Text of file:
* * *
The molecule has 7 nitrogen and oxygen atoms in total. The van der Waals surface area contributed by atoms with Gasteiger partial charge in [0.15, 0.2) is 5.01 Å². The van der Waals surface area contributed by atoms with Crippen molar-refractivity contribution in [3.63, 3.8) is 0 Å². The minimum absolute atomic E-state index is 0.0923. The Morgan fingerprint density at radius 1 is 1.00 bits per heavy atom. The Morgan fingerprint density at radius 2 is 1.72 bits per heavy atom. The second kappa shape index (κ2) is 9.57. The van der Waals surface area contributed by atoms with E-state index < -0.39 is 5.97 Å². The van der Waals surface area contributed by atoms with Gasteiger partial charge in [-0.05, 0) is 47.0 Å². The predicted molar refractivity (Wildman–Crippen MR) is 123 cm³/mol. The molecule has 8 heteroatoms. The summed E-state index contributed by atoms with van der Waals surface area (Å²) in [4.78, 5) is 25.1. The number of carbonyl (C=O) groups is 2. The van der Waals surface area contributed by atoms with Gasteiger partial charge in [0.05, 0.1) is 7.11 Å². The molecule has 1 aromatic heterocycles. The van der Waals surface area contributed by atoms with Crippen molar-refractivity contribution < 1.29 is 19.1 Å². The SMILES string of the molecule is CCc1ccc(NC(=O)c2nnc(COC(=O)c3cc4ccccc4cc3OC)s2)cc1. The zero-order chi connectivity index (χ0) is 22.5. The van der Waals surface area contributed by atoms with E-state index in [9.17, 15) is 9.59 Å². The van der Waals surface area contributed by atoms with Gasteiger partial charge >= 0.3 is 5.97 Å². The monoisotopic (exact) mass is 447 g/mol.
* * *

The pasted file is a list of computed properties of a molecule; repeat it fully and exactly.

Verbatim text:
The molecule has 7 nitrogen and oxygen atoms in total. The van der Waals surface area contributed by atoms with Gasteiger partial charge in [0.15, 0.2) is 5.01 Å². The van der Waals surface area contributed by atoms with Crippen molar-refractivity contribution in [3.63, 3.8) is 0 Å². The minimum absolute atomic E-state index is 0.0923. The Morgan fingerprint density at radius 1 is 1.00 bits per heavy atom. The Morgan fingerprint density at radius 2 is 1.72 bits per heavy atom. The second kappa shape index (κ2) is 9.57. The van der Waals surface area contributed by atoms with E-state index < -0.39 is 5.97 Å². The van der Waals surface area contributed by atoms with Gasteiger partial charge in [-0.05, 0) is 47.0 Å². The predicted molar refractivity (Wildman–Crippen MR) is 123 cm³/mol. The molecule has 8 heteroatoms. The summed E-state index contributed by atoms with van der Waals surface area (Å²) in [4.78, 5) is 25.1. The number of carbonyl (C=O) groups is 2. The van der Waals surface area contributed by atoms with Gasteiger partial charge in [0.05, 0.1) is 7.11 Å². The molecule has 1 aromatic heterocycles. The van der Waals surface area contributed by atoms with Crippen molar-refractivity contribution < 1.29 is 19.1 Å². The SMILES string of the molecule is CCc1ccc(NC(=O)c2nnc(COC(=O)c3cc4ccccc4cc3OC)s2)cc1. The zero-order chi connectivity index (χ0) is 22.5. The van der Waals surface area contributed by atoms with E-state index in [9.17, 15) is 9.59 Å². The van der Waals surface area contributed by atoms with Gasteiger partial charge >= 0.3 is 5.97 Å². The monoisotopic (exact) mass is 447 g/mol.